A template Vapor app with nginx frontend. This example is meant to show how you can build a simple web application using Vapor and nginx.
The vapor swift is a template Vapor app with nginx frontend. It’s built for iOS and Android, but can also be used as a web server.
This is an example of a Vapor application. It includes the app as well as supporting components (Postgres database, nginx frontend for secure connection), all of which are ready to use right out of the box using docker compose. It’s an excellent starting point for Vapor developers who want to build an API server that can be accessed from macOS and iOS clients.
Several situations are supported by the app. You don’t have to worry about the contents of anything since it’s all created using docker-compose. Alternatively, you may run the Vapor app interactively in Xcode (for development, debugging, and testing) while the other Docker components continue to run. These possibilities are explored in more depth further down.
The purpose of this project is to show how to deploy to a local Mac for development and testing. Although some of the concepts and code presented here may be appropriate for production deployment, no assurances can be made since it has not been vetted or battle-tested. You should use it at your own risk.
Starting at the beginning
Install Docker Desktop for macOS first. This project may work in other settings, but I’ve only tried it on MacOS using Docker Desktop.
The software may then be used nearly immediately. Consider the following situations.
The private key and certificate for TLS encryption are the only things you must supply (HTTPS). You’ll get warnings about the certificate and key files not being found if you try to docker compose up right after cloning this source. This project does not include a key or certificate for security reasons; you must create and supply your own.
Getting the key and the certificate ready
A description of TLS in contemporary macOS and iOS, as well as instructions for creating the key and certificate in a manner that is acceptable to modern Apple systems, may be found in this blog article.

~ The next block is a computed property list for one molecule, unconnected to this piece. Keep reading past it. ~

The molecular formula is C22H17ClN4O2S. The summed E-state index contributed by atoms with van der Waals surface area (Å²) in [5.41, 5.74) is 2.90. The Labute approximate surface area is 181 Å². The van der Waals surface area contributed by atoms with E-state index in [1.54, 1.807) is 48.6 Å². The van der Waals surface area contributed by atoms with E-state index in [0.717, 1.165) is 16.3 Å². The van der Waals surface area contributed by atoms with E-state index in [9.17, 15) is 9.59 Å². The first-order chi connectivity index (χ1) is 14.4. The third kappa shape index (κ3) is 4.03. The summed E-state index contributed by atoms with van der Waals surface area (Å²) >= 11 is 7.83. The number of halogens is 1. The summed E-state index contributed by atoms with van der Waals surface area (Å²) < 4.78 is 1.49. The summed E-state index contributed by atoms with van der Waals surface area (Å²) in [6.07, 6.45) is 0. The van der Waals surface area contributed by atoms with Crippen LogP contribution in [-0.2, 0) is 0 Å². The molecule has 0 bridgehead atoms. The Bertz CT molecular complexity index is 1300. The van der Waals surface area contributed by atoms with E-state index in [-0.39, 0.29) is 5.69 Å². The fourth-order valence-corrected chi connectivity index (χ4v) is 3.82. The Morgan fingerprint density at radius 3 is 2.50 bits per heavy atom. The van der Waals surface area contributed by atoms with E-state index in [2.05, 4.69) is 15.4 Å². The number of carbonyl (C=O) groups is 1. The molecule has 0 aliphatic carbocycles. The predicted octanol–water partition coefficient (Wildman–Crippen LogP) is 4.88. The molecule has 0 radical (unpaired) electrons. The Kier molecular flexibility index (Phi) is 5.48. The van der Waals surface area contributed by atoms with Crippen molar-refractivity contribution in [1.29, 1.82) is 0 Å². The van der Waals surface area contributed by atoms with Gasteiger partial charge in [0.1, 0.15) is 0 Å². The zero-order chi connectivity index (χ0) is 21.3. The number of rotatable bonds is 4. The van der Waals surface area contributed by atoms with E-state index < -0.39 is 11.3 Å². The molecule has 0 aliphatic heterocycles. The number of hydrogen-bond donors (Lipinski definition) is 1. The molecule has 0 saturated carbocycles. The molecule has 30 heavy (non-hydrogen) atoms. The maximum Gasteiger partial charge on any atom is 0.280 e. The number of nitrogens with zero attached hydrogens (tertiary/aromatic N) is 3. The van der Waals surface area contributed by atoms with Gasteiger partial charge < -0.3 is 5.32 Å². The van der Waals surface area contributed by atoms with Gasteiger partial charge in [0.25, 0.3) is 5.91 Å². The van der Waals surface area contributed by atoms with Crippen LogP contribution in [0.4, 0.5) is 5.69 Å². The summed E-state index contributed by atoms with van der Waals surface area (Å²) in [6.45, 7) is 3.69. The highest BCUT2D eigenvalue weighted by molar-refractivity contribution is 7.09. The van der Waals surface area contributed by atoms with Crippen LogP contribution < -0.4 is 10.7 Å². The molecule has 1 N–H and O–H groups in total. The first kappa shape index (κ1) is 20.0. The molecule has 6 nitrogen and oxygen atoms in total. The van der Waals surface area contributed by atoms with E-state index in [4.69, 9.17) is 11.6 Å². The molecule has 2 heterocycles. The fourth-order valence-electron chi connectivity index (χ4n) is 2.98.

Make a functioning folder for yourself. To create your keys and certificates into that folder, follow the steps in the blog article, and then install the CA certificates into your devices. You’ll have a lot of files, but only a handful will be useful for this project.
Do the following once you’ve finished the generating procedure.
- Combine the development CA certificate with the server certificate to create a single file that contains the whole certificate chain. development-ca.crt is a subdirectory of development.crt.
- Next to nginx.conf that is already present in those directories, copy development.crt and development.key to frontend/nginx and frontend-xcode/nginx.
That is all there is to it. Docker compose up may now be used to operate the system (add -d flag to daemonize if you want).
Here are the situations I’ve thought about and tried for this project, as well as how to go to different resources in each instance.
Using Xcode to create your Vapor project
What: In Vapor, you must build some business logic and functionality. Simply go at this project and begin changing the Vapor section of the code. You may just start the project after opening the backend folder in Xcode.
Simply clone the repository, give the key and certificate as described before, then execute docker compose up -d. Then, in Xcode, run the project. https://localhost:8082 or https://[your-mac-hostname-or-ip]:8082 are the HTTPS addresses for the server. You may do this from any macOS or iOS device, and it should simply work if you followed the previous steps to install the development CA certificate. With your preferred PostgreSQL client, inspect the database at the standard address localhost:5432.
Execute the Vapor program in Xcode as an exercise, and then use your Terminal to run the following cURL command:
curl -X POST -v https://localhost:8082/todos —header “Content-type: application/json” —data ‘”title”: “first todo”‘
Keep an eye on the cURL output, the Docker Desktop console, the Xcode console, and the database content.
What: For your Vapor project, you should create tests. Use normal Xcode features to run these tests. Because the data is wiped away at each test invocation, the tests run against a separate PostgreSQL database instance that is different from your application database.
How to: Run normal Xcode tests. One option is to direct the tests to a separate database port, allowing them to interact with the testing database rather than the actual database. The simplest method to accomplish this is to use the Xcode testing scheme to supply the environment variable.
You may directly connect to the testing database at localhost:5433 using your favorite PostgreSQL client.
Using the Vapor server in its current state
What: It’s possible that you’re not working on the Vapor portion of the code at all; instead, you’re relying on existing functionality.
How: It doesn’t get much easier than this. Simply clone this repository and execute docker compose up -d to get started. After that, go to https://localhost:8081 or https://[your-mac-hostname-or-ip]:8081 to connect to the server via HTTPS. You may do this from any macOS or iOS device, and it should simply work if you followed the previous steps to install the development CA certificate. With your preferred PostgreSQL client, inspect the database at the standard address localhost:5432.
The server-side swift is a template Vapor app with nginx frontend. It’s available on GitHub and includes many features such as authentication, routing, and templating.
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